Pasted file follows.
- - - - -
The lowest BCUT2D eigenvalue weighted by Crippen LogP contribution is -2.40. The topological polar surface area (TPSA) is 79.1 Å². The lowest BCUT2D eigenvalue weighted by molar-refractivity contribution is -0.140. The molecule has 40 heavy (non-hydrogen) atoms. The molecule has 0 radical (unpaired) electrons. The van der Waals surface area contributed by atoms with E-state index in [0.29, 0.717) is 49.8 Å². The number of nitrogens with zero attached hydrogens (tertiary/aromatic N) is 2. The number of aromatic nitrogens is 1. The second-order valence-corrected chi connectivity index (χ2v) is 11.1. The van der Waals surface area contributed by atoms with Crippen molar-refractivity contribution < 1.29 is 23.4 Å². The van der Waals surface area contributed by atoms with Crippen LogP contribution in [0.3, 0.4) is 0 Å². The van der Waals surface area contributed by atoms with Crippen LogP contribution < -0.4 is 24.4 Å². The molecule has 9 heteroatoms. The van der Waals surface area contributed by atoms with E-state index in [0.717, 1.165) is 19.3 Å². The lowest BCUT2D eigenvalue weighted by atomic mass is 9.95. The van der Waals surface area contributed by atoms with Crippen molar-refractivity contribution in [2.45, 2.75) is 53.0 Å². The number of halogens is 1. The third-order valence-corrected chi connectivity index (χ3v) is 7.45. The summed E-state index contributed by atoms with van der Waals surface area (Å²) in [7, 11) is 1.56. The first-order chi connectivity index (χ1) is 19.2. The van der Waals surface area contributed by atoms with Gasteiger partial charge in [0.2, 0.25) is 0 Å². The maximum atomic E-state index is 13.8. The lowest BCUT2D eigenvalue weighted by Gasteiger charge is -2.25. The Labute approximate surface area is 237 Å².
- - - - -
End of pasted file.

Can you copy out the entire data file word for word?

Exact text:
The lowest BCUT2D eigenvalue weighted by Crippen LogP contribution is -2.40. The topological polar surface area (TPSA) is 79.1 Å². The lowest BCUT2D eigenvalue weighted by molar-refractivity contribution is -0.140. The molecule has 40 heavy (non-hydrogen) atoms. The molecule has 0 radical (unpaired) electrons. The van der Waals surface area contributed by atoms with E-state index in [0.29, 0.717) is 49.8 Å². The number of nitrogens with zero attached hydrogens (tertiary/aromatic N) is 2. The number of aromatic nitrogens is 1. The second-order valence-corrected chi connectivity index (χ2v) is 11.1. The van der Waals surface area contributed by atoms with Crippen molar-refractivity contribution < 1.29 is 23.4 Å². The van der Waals surface area contributed by atoms with Crippen LogP contribution in [0.3, 0.4) is 0 Å². The van der Waals surface area contributed by atoms with Crippen LogP contribution < -0.4 is 24.4 Å². The molecule has 9 heteroatoms. The van der Waals surface area contributed by atoms with E-state index in [0.717, 1.165) is 19.3 Å². The lowest BCUT2D eigenvalue weighted by atomic mass is 9.95. The van der Waals surface area contributed by atoms with Crippen molar-refractivity contribution in [2.45, 2.75) is 53.0 Å². The number of halogens is 1. The third-order valence-corrected chi connectivity index (χ3v) is 7.45. The summed E-state index contributed by atoms with van der Waals surface area (Å²) in [7, 11) is 1.56. The first-order chi connectivity index (χ1) is 19.2. The van der Waals surface area contributed by atoms with Gasteiger partial charge in [0.2, 0.25) is 0 Å². The maximum atomic E-state index is 13.8. The lowest BCUT2D eigenvalue weighted by Gasteiger charge is -2.25. The Labute approximate surface area is 237 Å².